i’m mark moss
thanks for joining me as i take you
behind the scenes at tell us something
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shop so i talked with jenny buckman
phelps by phone
we chatted about life during a pandemic
in storytelling
and about how the meaning of a story can
change over time
revealing itself with a new perspective
we talked a lot about white privilege
and how we often don’t even
realize that we have privilege come
sit down with us and listen to our
conversation
hello good morning how are you
i’m all right how are you doing good
good we we’re calling it the corona
coaster here
oh yeah that’s that’s it i’m glad you’re
back to work
yeah yeah me too how
how long were you closed six weeks
oh my god well um
i hope that people are being safe when
they’re coming in and stuff
i would say most of them
think that they are um
for some reason i think that people
assume that they don’t need to wear a
mask when they’re coming in because
maybe they’re so familiar with
us and somehow the virus has become
become something that like bad people
get um
i jokingly call it the new life because
it feels like it’s a moral
failing if you get sick um and so
they’re like oh
you’re nice and and shower so
i’m sure you’re not sick and i’m not
second michael that’s not really how it
works like let’s both wear a mask
just call it a day at the time of the
interview
governor bullock had not yet mandated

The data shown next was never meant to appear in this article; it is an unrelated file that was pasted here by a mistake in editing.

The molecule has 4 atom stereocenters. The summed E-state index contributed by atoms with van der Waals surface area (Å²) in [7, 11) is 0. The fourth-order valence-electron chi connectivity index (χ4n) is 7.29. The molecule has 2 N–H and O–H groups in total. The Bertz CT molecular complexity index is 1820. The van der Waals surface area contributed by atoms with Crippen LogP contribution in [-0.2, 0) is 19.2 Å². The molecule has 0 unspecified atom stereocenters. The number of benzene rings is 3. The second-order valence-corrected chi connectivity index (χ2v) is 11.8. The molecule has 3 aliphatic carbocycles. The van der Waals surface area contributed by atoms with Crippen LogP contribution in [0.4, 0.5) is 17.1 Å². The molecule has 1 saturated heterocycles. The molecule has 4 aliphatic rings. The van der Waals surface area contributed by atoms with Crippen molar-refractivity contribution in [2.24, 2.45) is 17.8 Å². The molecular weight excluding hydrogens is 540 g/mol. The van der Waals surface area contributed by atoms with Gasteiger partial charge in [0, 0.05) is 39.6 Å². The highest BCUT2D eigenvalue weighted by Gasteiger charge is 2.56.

mask requirements statewide
i just re-listened to your story
i remember you being super nervous so
nervous
how did you how did you get past that
oh i feel like i’ve been faking it till
you make it for
my whole life um and so
i tend to do that in situations i
i somehow managed to pull it together
like on game day
i can get it done and figure it out but
i
i was a mess on the inside for sure the
whole time
but you pulled it off and you were
really funny
oh thank you like
do you remember that part do you
remember the successful
pieces of yours oh yeah you know when
when you start getting feedback from the
audience that’s definitely
a fuel to keep going and
i knew my story was funny like i
intentionally chose that story
because it is a light-hearted story
i didn’t feel like i was going up there
and exposing anything
and so that felt safe to me that’s my
comfort zone
so i knew if i could at least get some
good one-liners in there that
people would laugh at least a little bit
and so that was really
really nice well you held your own
i mean you you crushed it on the stage
thank you yeah i actually wanted to talk
to you a little bit